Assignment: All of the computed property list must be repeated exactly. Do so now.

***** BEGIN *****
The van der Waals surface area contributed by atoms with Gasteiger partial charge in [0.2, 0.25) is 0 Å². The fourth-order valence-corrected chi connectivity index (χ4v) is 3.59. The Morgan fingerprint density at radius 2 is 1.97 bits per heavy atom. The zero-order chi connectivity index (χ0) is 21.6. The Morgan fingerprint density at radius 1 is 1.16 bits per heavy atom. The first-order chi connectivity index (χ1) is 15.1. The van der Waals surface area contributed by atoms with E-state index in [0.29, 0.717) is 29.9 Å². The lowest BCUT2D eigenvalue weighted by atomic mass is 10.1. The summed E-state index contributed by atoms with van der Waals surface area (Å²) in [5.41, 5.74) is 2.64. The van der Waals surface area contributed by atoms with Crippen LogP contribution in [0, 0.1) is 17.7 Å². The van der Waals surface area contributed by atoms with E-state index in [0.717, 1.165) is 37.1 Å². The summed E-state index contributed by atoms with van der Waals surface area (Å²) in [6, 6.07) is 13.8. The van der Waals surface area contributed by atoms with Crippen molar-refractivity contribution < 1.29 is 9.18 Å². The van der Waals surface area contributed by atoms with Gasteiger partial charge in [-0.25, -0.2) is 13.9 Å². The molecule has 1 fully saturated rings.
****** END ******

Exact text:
The van der Waals surface area contributed by atoms with Gasteiger partial charge in [0.2, 0.25) is 0 Å². The fourth-order valence-corrected chi connectivity index (χ4v) is 3.59. The Morgan fingerprint density at radius 2 is 1.97 bits per heavy atom. The zero-order chi connectivity index (χ0) is 21.6. The Morgan fingerprint density at radius 1 is 1.16 bits per heavy atom. The first-order chi connectivity index (χ1) is 15.1. The van der Waals surface area contributed by atoms with E-state index in [0.29, 0.717) is 29.9 Å². The lowest BCUT2D eigenvalue weighted by atomic mass is 10.1. The summed E-state index contributed by atoms with van der Waals surface area (Å²) in [5.41, 5.74) is 2.64. The van der Waals surface area contributed by atoms with Crippen LogP contribution in [0, 0.1) is 17.7 Å². The van der Waals surface area contributed by atoms with E-state index in [0.717, 1.165) is 37.1 Å². The summed E-state index contributed by atoms with van der Waals surface area (Å²) in [6, 6.07) is 13.8. The van der Waals surface area contributed by atoms with Crippen molar-refractivity contribution < 1.29 is 9.18 Å². The van der Waals surface area contributed by atoms with Gasteiger partial charge in [-0.25, -0.2) is 13.9 Å². The molecule has 1 fully saturated rings.